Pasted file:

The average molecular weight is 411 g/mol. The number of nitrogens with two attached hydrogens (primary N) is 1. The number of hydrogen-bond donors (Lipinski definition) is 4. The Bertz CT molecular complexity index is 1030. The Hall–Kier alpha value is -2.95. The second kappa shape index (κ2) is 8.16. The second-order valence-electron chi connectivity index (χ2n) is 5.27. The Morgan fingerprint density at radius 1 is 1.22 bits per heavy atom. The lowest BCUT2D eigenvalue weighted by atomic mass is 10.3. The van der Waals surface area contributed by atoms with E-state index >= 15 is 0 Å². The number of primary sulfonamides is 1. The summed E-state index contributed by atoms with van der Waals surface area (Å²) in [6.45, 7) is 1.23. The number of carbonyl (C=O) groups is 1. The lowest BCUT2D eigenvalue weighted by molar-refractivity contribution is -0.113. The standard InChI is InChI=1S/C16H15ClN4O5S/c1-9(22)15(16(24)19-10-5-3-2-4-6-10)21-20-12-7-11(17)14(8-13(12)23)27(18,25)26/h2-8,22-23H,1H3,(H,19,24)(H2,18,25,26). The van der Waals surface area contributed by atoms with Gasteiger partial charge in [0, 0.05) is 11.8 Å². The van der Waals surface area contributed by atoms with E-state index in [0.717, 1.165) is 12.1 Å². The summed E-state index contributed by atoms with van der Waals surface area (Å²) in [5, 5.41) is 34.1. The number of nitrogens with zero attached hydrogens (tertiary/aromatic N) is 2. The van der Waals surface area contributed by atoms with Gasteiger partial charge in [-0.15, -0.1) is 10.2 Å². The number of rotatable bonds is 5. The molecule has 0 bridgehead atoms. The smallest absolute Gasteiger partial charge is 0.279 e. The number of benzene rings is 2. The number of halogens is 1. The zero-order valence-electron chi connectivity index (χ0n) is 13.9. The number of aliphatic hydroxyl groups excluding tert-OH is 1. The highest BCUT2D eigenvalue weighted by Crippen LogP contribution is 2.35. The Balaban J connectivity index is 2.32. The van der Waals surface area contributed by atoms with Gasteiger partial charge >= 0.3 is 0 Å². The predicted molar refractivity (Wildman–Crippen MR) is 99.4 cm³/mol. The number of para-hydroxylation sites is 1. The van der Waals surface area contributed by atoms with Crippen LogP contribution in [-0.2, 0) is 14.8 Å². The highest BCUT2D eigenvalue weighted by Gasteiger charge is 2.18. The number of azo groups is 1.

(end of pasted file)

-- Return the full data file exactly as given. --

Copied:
The average molecular weight is 411 g/mol. The number of nitrogens with two attached hydrogens (primary N) is 1. The number of hydrogen-bond donors (Lipinski definition) is 4. The Bertz CT molecular complexity index is 1030. The Hall–Kier alpha value is -2.95. The second kappa shape index (κ2) is 8.16. The second-order valence-electron chi connectivity index (χ2n) is 5.27. The Morgan fingerprint density at radius 1 is 1.22 bits per heavy atom. The lowest BCUT2D eigenvalue weighted by atomic mass is 10.3. The van der Waals surface area contributed by atoms with E-state index >= 15 is 0 Å². The number of primary sulfonamides is 1. The summed E-state index contributed by atoms with van der Waals surface area (Å²) in [6.45, 7) is 1.23. The number of carbonyl (C=O) groups is 1. The lowest BCUT2D eigenvalue weighted by molar-refractivity contribution is -0.113. The standard InChI is InChI=1S/C16H15ClN4O5S/c1-9(22)15(16(24)19-10-5-3-2-4-6-10)21-20-12-7-11(17)14(8-13(12)23)27(18,25)26/h2-8,22-23H,1H3,(H,19,24)(H2,18,25,26). The van der Waals surface area contributed by atoms with Gasteiger partial charge in [0, 0.05) is 11.8 Å². The van der Waals surface area contributed by atoms with E-state index in [0.717, 1.165) is 12.1 Å². The summed E-state index contributed by atoms with van der Waals surface area (Å²) in [5, 5.41) is 34.1. The number of nitrogens with zero attached hydrogens (tertiary/aromatic N) is 2. The van der Waals surface area contributed by atoms with Gasteiger partial charge in [-0.15, -0.1) is 10.2 Å². The number of rotatable bonds is 5. The molecule has 0 bridgehead atoms. The smallest absolute Gasteiger partial charge is 0.279 e. The number of benzene rings is 2. The number of halogens is 1. The zero-order valence-electron chi connectivity index (χ0n) is 13.9. The number of aliphatic hydroxyl groups excluding tert-OH is 1. The highest BCUT2D eigenvalue weighted by Crippen LogP contribution is 2.35. The Balaban J connectivity index is 2.32. The van der Waals surface area contributed by atoms with Gasteiger partial charge >= 0.3 is 0 Å². The predicted molar refractivity (Wildman–Crippen MR) is 99.4 cm³/mol. The number of para-hydroxylation sites is 1. The van der Waals surface area contributed by atoms with Crippen LogP contribution in [-0.2, 0) is 14.8 Å². The highest BCUT2D eigenvalue weighted by Gasteiger charge is 2.18. The number of azo groups is 1.